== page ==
While the refrigerator in your kitchen gets cold enough to prevent your leftovers from spoiling, dilution refrigerators used for quantum computing research cool devices near the coldest physical temperature possible.
Now at the U.S. Department of Energy’s Fermi National Accelerator Laboratory, researchers are building Colossus: It will be the largest, most powerful refrigerator at millikelvin temperatures ever created.
Fermilab is known for its massive experiments, and Colossus will fit right in. Researchers from the Fermilab-hosted Superconducting Quantum Materials and Systems Center need lots of room at cold temperatures to achieve their goal of building a state-of-the-art quantum computer.
Unlike a kitchen refrigerator, which compresses gases called refrigerants to cool food, a dilution refrigerator uses a mixture of helium isotopes to create temperatures close to absolute zero, or zero kelvin: the coldest temperature imaginable in physics, which is physically impossible to reach.
“With the cooling power and volume that Colossus will provide, SQMS researchers will have unprecedented space for our future quantum computer and many other quantum computing and physics experiments,” said Matt Hollister, the lead technical expert on this project.
“Colossus is named after the first electronic programmable computer, which was constructed in the 1940s for codebreaking. It was a historic milestone in the history of computing and seemed like an appropriate name for the size of our new refrigerator.”
Refrigerator for quantum applications
SQMS scientists and engineers are tackling a challenge called quantum decoherence. Decoherence is a phenomenon that occurs when quantum information is obscured by signal noise or lost through the materials that make up the physical qubits, the basic units of a quantum computer.
The metallic, niobium cavities used by SQMS to develop better physical qubits are rooted in Fermilab’s renowned particle accelerator program. The lab’s expertise in superconducting cavities and cryogenics, essential in building modern, powerful particle accelerators, made Fermilab a prime location for hosting one of DOE’s national quantum information science research centers.
“Once we accomplish our goal of building this massive machine, we look forward to seeing the incredible physics and quantum computing experiments our fellow researchers have planned with Colossus.” – Matt Hollister, project lead technical expert
To make a quantum computer, researchers don’t just need high-quality qubits connected to each other, they also need a large quantity of these devices, too.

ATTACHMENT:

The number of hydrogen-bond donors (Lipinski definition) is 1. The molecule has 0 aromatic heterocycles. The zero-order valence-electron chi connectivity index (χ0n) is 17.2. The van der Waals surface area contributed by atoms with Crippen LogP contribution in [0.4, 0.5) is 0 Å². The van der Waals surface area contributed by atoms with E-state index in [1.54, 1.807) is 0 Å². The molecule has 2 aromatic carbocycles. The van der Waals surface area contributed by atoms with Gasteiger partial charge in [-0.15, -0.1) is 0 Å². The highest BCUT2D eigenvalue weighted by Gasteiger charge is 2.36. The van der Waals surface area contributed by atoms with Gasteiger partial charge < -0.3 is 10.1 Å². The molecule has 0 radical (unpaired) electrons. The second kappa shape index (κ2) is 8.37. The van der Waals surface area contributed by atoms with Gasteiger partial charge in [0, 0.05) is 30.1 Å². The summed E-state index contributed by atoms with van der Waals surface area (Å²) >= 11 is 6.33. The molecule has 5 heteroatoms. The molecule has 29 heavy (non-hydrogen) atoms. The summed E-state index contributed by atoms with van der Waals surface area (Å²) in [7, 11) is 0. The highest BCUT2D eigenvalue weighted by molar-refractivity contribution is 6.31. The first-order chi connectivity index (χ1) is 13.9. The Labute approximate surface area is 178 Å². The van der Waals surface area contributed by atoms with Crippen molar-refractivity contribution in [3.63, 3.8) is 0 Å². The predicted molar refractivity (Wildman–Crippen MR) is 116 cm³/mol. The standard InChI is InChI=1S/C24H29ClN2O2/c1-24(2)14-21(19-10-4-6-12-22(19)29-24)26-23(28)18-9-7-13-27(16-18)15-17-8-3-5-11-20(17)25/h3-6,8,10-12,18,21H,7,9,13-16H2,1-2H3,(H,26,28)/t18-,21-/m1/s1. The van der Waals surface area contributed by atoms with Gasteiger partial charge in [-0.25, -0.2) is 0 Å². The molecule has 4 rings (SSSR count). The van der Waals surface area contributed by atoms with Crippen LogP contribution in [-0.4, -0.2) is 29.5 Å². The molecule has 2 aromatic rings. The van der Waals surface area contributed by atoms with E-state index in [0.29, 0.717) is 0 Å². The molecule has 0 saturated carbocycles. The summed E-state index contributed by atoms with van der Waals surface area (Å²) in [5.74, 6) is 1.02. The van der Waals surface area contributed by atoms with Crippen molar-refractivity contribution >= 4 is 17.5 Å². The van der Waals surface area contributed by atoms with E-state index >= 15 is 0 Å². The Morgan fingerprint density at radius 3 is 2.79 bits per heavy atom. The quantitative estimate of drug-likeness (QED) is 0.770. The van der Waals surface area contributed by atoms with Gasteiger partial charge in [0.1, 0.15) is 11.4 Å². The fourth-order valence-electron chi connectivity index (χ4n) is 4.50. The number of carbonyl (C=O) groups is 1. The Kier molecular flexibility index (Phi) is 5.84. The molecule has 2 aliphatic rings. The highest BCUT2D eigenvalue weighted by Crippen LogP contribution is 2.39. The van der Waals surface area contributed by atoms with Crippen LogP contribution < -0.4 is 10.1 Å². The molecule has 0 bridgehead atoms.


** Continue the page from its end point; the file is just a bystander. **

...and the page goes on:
Most dilution refrigerators that operate at millikelvin temperatures offer only a fraction of the space compared to Colossus, which makes scalability a big hurdle for constructing a useful quantum computer. Colossus will be so large that it will be able to house hundreds to thousands of highly coherent cavities and qubits.
The new dilution refrigerator will be constructed around a repurposed facility originally used to test components for Fermilab’s Mu2e experiment at temperatures around 4K. When Colossus is fully built, it will offer 5 cubic meters of space and cool components to around 0.01K. That is 10 times the cooling power and 15 times the volume at that temperature than standard commercial dilution refrigerators.
“At SQMS, we use metallic cavities made of superconducting materials to perform our research. Superconducting materials are great at storing electromagnetic energy with very low losses, but the big caveat is they must be very cold,” Hollister said. “Thankfully, we are constructing a space to store hundreds to thousands of cavities and qubits, depending on the geometry and sizes of course.”
The construction of Colossus faces many challenges related to its large diameter of around 2 meters. Like an upside-down wedding cake, around seven plates with smaller and smaller diameters and lower and lower temperatures will be suspended from each other and will form the cryogenic structure of Colossus.
“A dilution refrigerator of this size-scale has never been built before. This presents numerous technical challenges our team is working through,” said Grzegorz Tatkowski, an SQMS cryogenic engineer. “We are designing Colossus for a rather large payload in terms of mass, and ensuring each plate reaches the right temperature specifications needed for this project is a challenge.”
To build it, technicians will repurpose the cryogenic plant and a control room originally used for the famed Collider Detector at Fermilab experiment, which provided data for researchers to discover the top quark and also provided a recent measurement on the mass of the W-boson.
“This is a much different cryogenics challenge than what I faced when I worked in the Neutrino Division at Fermilab,” said Chris James, a cryogenic engineer. “There we were working with massive tanks that could hold several tons of ultra-pure liquid argon to detect tiny particles called neutrinos. Here I am working with liquid helium that is around 0.01K, which is around 10,000 times colder than liquid argon.”
To finalize the design and specifications of Colossus, the SQMS team conducted an in-depth review process on the components for the fridge. The team expects to start major procurements in summer 2023.
“Once we accomplish our goal of building this massive machine, we look forward to seeing the incredible physics and quantum computing experiments our fellow researchers have planned with Colossus,” said Hollister. “The Colossus team is excited to build a first-of-its-kind machine to enable our upcoming experiments and create computational devices that will advance knowledge and capabilities.”
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